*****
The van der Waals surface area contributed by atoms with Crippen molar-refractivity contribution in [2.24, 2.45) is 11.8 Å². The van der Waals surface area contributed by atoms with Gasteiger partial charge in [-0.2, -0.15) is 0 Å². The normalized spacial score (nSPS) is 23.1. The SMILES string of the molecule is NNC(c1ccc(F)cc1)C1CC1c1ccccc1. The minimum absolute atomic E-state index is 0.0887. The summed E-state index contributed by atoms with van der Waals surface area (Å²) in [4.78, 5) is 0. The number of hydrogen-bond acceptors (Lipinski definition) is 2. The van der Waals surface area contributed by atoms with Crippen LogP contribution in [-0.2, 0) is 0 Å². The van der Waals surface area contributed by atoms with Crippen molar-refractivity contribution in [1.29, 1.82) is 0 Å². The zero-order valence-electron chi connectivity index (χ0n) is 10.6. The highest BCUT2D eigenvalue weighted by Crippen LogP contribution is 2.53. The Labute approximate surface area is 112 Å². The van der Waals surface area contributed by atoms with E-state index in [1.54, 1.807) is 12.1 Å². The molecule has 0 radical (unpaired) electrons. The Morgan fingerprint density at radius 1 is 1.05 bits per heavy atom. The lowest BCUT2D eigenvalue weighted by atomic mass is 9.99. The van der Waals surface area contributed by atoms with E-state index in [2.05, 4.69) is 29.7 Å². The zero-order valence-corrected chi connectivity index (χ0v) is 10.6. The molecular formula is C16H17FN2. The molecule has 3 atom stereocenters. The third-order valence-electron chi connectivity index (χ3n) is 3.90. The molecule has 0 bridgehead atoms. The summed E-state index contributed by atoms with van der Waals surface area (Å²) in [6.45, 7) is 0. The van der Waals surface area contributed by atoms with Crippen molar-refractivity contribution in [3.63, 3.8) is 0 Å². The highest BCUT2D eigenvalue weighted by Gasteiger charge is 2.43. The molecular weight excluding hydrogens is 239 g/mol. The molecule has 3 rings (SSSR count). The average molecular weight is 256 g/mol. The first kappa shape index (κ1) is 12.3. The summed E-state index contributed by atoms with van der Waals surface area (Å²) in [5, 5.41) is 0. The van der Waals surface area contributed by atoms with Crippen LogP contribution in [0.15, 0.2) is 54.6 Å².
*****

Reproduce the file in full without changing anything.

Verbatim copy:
The van der Waals surface area contributed by atoms with Crippen molar-refractivity contribution in [2.24, 2.45) is 11.8 Å². The van der Waals surface area contributed by atoms with Gasteiger partial charge in [-0.2, -0.15) is 0 Å². The normalized spacial score (nSPS) is 23.1. The SMILES string of the molecule is NNC(c1ccc(F)cc1)C1CC1c1ccccc1. The minimum absolute atomic E-state index is 0.0887. The summed E-state index contributed by atoms with van der Waals surface area (Å²) in [4.78, 5) is 0. The number of hydrogen-bond acceptors (Lipinski definition) is 2. The van der Waals surface area contributed by atoms with Crippen LogP contribution in [-0.2, 0) is 0 Å². The van der Waals surface area contributed by atoms with Crippen molar-refractivity contribution in [1.29, 1.82) is 0 Å². The zero-order valence-electron chi connectivity index (χ0n) is 10.6. The highest BCUT2D eigenvalue weighted by Crippen LogP contribution is 2.53. The Labute approximate surface area is 112 Å². The van der Waals surface area contributed by atoms with E-state index in [1.54, 1.807) is 12.1 Å². The molecule has 0 radical (unpaired) electrons. The Morgan fingerprint density at radius 1 is 1.05 bits per heavy atom. The lowest BCUT2D eigenvalue weighted by atomic mass is 9.99. The van der Waals surface area contributed by atoms with E-state index in [2.05, 4.69) is 29.7 Å². The zero-order valence-corrected chi connectivity index (χ0v) is 10.6. The molecular formula is C16H17FN2. The molecule has 3 atom stereocenters. The third-order valence-electron chi connectivity index (χ3n) is 3.90. The molecule has 0 bridgehead atoms. The summed E-state index contributed by atoms with van der Waals surface area (Å²) in [6.45, 7) is 0. The van der Waals surface area contributed by atoms with Crippen molar-refractivity contribution in [3.63, 3.8) is 0 Å². The highest BCUT2D eigenvalue weighted by Gasteiger charge is 2.43. The molecular weight excluding hydrogens is 239 g/mol. The molecule has 3 rings (SSSR count). The average molecular weight is 256 g/mol. The first kappa shape index (κ1) is 12.3. The summed E-state index contributed by atoms with van der Waals surface area (Å²) in [5, 5.41) is 0. The van der Waals surface area contributed by atoms with Crippen LogP contribution in [0.15, 0.2) is 54.6 Å².